Making a statement
If you have been a victim of crime or witnessed a crime you may be asked to provide a statement to the Police to assist with their investigation.
- Why do I need to make a statement?
Police investigations gather all the evidence, including accounts of witnesses, to determine whether an offence has been committed. If the Police have determined that an crime has occurred and they have an offender identified they will then charge the offender with the crime and the matter will proceed to court.
If you provide a statement you may be required to attend court to give evidence should the case proceed to court.
- What happens if the Defendant is charged?
You will be contacted by the Victim and Witness Coordinator once the defendant has been charged. The coordinator will introduce themselves as your point of contact for the duration of the court proceedings.
The coordinator will discuss the court process with you and help with practical things, such as:
- Obtaining your availability to attend court
- Arranging travel and accommodation
- Claiming expenses
- Arrange for you to visit the Court in advance to see how things work
- Be supported at Court on the day of the trial
- Discuss whether you require any additional support such as an interpreter or support with a disability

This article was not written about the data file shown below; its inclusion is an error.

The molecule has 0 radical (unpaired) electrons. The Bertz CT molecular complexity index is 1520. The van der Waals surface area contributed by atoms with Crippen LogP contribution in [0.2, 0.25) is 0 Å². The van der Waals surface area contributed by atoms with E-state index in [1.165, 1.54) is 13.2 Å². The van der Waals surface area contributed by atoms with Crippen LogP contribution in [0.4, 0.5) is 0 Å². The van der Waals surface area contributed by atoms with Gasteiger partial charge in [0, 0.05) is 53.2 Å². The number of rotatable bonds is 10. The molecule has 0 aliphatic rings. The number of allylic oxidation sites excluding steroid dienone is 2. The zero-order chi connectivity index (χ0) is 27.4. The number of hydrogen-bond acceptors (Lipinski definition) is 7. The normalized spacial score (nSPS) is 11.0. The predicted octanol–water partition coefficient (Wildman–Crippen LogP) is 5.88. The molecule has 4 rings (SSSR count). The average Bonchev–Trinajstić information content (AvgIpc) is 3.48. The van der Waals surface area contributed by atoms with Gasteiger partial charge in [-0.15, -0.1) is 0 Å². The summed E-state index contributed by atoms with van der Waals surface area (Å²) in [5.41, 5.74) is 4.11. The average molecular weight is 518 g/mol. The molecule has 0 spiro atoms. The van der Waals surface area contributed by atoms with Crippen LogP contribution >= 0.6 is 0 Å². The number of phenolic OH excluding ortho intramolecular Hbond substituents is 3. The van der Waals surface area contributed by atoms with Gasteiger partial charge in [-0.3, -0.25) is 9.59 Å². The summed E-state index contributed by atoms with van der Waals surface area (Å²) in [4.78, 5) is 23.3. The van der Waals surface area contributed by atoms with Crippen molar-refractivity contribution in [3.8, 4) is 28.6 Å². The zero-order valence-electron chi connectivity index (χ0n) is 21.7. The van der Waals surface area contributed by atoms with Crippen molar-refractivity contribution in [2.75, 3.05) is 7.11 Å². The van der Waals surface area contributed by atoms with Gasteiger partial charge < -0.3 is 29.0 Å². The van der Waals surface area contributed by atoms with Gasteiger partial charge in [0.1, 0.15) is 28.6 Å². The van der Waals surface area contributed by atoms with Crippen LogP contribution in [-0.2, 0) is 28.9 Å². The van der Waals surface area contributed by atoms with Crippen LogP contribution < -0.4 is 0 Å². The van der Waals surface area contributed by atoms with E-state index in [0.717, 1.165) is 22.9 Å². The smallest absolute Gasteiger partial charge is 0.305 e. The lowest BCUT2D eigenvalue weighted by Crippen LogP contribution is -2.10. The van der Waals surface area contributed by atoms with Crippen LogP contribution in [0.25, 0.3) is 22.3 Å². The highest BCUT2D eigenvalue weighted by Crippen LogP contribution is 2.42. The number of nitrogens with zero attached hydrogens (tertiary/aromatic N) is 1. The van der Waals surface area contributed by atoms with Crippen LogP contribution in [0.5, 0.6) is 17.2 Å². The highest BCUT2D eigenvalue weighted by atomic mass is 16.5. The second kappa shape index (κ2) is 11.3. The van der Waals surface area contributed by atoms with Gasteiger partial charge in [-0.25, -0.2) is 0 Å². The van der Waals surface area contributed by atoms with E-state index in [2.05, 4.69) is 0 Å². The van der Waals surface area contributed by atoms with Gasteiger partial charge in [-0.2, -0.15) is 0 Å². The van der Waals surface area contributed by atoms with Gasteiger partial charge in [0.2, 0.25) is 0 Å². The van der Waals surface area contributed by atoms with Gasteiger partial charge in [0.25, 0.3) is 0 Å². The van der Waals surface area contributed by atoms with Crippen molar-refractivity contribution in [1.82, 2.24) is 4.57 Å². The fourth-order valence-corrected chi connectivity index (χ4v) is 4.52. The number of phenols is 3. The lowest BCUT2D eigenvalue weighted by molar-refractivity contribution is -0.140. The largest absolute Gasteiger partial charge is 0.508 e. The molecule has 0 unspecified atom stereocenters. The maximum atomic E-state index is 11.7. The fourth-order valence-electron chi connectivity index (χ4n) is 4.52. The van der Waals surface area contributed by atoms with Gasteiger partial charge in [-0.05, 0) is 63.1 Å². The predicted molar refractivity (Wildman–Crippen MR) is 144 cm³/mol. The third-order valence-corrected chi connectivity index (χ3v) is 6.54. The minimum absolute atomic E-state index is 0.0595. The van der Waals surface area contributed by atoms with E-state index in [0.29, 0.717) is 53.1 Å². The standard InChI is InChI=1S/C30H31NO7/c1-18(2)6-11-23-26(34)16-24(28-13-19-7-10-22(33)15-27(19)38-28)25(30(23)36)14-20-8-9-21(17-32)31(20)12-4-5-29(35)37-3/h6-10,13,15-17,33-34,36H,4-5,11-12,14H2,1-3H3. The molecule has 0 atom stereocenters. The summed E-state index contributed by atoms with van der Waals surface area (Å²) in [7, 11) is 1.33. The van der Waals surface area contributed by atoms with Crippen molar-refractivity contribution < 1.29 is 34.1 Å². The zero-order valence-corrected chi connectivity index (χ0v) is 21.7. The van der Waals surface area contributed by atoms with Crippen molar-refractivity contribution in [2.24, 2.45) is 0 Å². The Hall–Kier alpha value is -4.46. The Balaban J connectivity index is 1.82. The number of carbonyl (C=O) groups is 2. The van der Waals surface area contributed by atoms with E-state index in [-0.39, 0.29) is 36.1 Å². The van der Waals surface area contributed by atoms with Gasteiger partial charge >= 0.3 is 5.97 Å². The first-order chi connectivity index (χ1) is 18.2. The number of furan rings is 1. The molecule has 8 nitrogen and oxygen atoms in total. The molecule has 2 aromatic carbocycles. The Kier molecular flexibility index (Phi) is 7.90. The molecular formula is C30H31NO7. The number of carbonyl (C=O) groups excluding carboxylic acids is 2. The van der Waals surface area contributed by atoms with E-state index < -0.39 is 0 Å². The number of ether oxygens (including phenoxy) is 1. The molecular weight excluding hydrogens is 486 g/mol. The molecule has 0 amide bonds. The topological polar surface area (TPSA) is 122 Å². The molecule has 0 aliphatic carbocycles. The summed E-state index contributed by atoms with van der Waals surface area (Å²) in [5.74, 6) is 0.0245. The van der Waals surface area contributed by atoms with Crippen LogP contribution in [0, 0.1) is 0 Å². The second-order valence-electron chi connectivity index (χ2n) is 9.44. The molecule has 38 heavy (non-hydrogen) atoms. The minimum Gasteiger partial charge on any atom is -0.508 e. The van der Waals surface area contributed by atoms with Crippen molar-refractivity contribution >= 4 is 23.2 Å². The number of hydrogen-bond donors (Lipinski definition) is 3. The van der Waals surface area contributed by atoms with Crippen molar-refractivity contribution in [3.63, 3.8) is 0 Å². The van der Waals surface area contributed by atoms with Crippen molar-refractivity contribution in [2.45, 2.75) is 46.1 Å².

- Whether you require special measures such as giving your evidence behind a screen
- My rights as a witness
If you have witnessed a crime and are required to attend court to give evidence, you have the right to expect a certain level of service from the criminal justice system. The Code of Practice for Witnesses of Crime explains your rights in full.
Key standards if care you must receive as a witness are:
- being treated with dignity and respect at all times;
- being informed of a main point of contact, who will keep you up to date with the progress of the case and will either provide support of refer you to relevant support agencies;
- being given information about the court and the court process.
- receive special measures if you are considered to be a vulnerable or intimidated witness. These may include allowing you to give evidence from outside of the courtroom via video-link;
- having a needs assessment conducted to identify any support you may need to help you give evidence during the investigation or in court;
- the ability to claim expenses for travel to and from the court and compensation for loss of earnings incurred as a result of attending court;
The Victim and Witness Hus is here to guide you through the journey and will provide you with emotional and practical support for as long as you may need it.